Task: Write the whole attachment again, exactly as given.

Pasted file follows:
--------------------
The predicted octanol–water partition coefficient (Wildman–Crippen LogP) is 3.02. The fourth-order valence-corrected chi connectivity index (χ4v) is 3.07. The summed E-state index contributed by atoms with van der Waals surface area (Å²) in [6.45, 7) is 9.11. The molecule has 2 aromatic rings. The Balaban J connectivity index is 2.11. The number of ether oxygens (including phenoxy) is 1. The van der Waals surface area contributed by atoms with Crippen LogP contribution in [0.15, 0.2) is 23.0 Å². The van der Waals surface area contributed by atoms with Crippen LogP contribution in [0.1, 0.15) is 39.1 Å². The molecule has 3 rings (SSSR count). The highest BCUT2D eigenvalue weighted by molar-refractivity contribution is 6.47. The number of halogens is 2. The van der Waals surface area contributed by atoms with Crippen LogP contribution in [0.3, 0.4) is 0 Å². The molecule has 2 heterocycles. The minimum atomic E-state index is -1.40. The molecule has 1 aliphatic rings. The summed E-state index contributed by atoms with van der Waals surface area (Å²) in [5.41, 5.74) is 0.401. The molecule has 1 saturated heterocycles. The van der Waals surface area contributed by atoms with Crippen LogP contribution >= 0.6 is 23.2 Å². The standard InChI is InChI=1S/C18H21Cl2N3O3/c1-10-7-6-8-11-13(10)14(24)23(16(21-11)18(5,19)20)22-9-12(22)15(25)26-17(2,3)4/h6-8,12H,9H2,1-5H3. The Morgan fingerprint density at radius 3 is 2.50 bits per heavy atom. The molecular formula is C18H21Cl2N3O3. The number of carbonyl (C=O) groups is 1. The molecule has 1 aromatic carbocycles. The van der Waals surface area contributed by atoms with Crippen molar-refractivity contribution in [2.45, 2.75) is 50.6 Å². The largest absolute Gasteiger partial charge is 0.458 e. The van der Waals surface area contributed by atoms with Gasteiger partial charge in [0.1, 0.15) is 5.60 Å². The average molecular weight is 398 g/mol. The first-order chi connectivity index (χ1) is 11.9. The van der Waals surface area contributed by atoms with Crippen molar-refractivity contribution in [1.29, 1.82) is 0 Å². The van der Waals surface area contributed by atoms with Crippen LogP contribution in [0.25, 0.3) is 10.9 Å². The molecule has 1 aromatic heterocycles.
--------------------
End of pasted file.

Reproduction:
The predicted octanol–water partition coefficient (Wildman–Crippen LogP) is 3.02. The fourth-order valence-corrected chi connectivity index (χ4v) is 3.07. The summed E-state index contributed by atoms with van der Waals surface area (Å²) in [6.45, 7) is 9.11. The molecule has 2 aromatic rings. The Balaban J connectivity index is 2.11. The number of ether oxygens (including phenoxy) is 1. The van der Waals surface area contributed by atoms with Crippen LogP contribution in [0.15, 0.2) is 23.0 Å². The van der Waals surface area contributed by atoms with Crippen LogP contribution in [0.1, 0.15) is 39.1 Å². The molecule has 3 rings (SSSR count). The highest BCUT2D eigenvalue weighted by molar-refractivity contribution is 6.47. The number of halogens is 2. The van der Waals surface area contributed by atoms with Crippen LogP contribution in [0.3, 0.4) is 0 Å². The molecule has 2 heterocycles. The minimum atomic E-state index is -1.40. The molecule has 1 aliphatic rings. The summed E-state index contributed by atoms with van der Waals surface area (Å²) in [5.41, 5.74) is 0.401. The molecule has 1 saturated heterocycles. The van der Waals surface area contributed by atoms with Crippen LogP contribution >= 0.6 is 23.2 Å². The standard InChI is InChI=1S/C18H21Cl2N3O3/c1-10-7-6-8-11-13(10)14(24)23(16(21-11)18(5,19)20)22-9-12(22)15(25)26-17(2,3)4/h6-8,12H,9H2,1-5H3. The Morgan fingerprint density at radius 3 is 2.50 bits per heavy atom. The molecular formula is C18H21Cl2N3O3. The number of carbonyl (C=O) groups is 1. The molecule has 1 aromatic carbocycles. The van der Waals surface area contributed by atoms with Crippen molar-refractivity contribution in [2.45, 2.75) is 50.6 Å². The largest absolute Gasteiger partial charge is 0.458 e. The van der Waals surface area contributed by atoms with Gasteiger partial charge in [0.1, 0.15) is 5.60 Å². The average molecular weight is 398 g/mol. The first-order chi connectivity index (χ1) is 11.9. The van der Waals surface area contributed by atoms with Crippen molar-refractivity contribution in [1.29, 1.82) is 0 Å². The van der Waals surface area contributed by atoms with Crippen LogP contribution in [0.25, 0.3) is 10.9 Å². The molecule has 1 aromatic heterocycles.